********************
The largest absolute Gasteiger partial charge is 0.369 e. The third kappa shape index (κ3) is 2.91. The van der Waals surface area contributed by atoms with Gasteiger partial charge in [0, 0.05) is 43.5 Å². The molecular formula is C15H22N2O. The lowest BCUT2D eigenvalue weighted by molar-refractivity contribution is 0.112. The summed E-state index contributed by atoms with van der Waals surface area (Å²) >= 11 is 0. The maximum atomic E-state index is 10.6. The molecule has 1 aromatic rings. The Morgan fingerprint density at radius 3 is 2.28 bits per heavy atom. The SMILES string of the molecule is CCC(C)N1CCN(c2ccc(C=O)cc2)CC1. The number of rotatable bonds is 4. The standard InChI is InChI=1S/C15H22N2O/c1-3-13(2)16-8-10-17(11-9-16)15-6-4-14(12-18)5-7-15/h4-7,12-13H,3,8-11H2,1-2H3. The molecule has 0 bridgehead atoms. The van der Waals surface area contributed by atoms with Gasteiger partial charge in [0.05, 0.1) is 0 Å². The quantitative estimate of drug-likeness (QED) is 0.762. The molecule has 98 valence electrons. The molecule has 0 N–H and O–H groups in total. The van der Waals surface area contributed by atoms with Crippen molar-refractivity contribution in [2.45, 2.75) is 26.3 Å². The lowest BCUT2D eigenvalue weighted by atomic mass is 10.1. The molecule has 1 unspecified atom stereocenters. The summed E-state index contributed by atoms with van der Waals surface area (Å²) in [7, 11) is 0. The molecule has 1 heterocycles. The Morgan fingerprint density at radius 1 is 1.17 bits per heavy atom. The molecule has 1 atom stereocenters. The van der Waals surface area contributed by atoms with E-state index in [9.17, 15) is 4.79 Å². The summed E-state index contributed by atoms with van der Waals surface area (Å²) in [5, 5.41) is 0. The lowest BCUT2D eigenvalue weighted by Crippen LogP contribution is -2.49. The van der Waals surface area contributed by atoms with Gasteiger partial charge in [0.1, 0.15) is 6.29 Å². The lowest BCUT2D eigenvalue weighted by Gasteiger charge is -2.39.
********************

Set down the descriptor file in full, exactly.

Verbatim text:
The largest absolute Gasteiger partial charge is 0.369 e. The third kappa shape index (κ3) is 2.91. The van der Waals surface area contributed by atoms with Gasteiger partial charge in [0, 0.05) is 43.5 Å². The molecular formula is C15H22N2O. The lowest BCUT2D eigenvalue weighted by molar-refractivity contribution is 0.112. The summed E-state index contributed by atoms with van der Waals surface area (Å²) >= 11 is 0. The maximum atomic E-state index is 10.6. The molecule has 1 aromatic rings. The Morgan fingerprint density at radius 3 is 2.28 bits per heavy atom. The SMILES string of the molecule is CCC(C)N1CCN(c2ccc(C=O)cc2)CC1. The number of rotatable bonds is 4. The standard InChI is InChI=1S/C15H22N2O/c1-3-13(2)16-8-10-17(11-9-16)15-6-4-14(12-18)5-7-15/h4-7,12-13H,3,8-11H2,1-2H3. The molecule has 0 bridgehead atoms. The van der Waals surface area contributed by atoms with Gasteiger partial charge in [0.05, 0.1) is 0 Å². The quantitative estimate of drug-likeness (QED) is 0.762. The molecule has 98 valence electrons. The molecule has 0 N–H and O–H groups in total. The van der Waals surface area contributed by atoms with Crippen molar-refractivity contribution in [2.45, 2.75) is 26.3 Å². The lowest BCUT2D eigenvalue weighted by atomic mass is 10.1. The molecule has 1 unspecified atom stereocenters. The summed E-state index contributed by atoms with van der Waals surface area (Å²) in [7, 11) is 0. The molecule has 1 heterocycles. The Morgan fingerprint density at radius 1 is 1.17 bits per heavy atom. The molecule has 1 atom stereocenters. The van der Waals surface area contributed by atoms with E-state index in [9.17, 15) is 4.79 Å². The summed E-state index contributed by atoms with van der Waals surface area (Å²) in [5, 5.41) is 0. The lowest BCUT2D eigenvalue weighted by Crippen LogP contribution is -2.49. The van der Waals surface area contributed by atoms with Gasteiger partial charge in [0.1, 0.15) is 6.29 Å². The lowest BCUT2D eigenvalue weighted by Gasteiger charge is -2.39.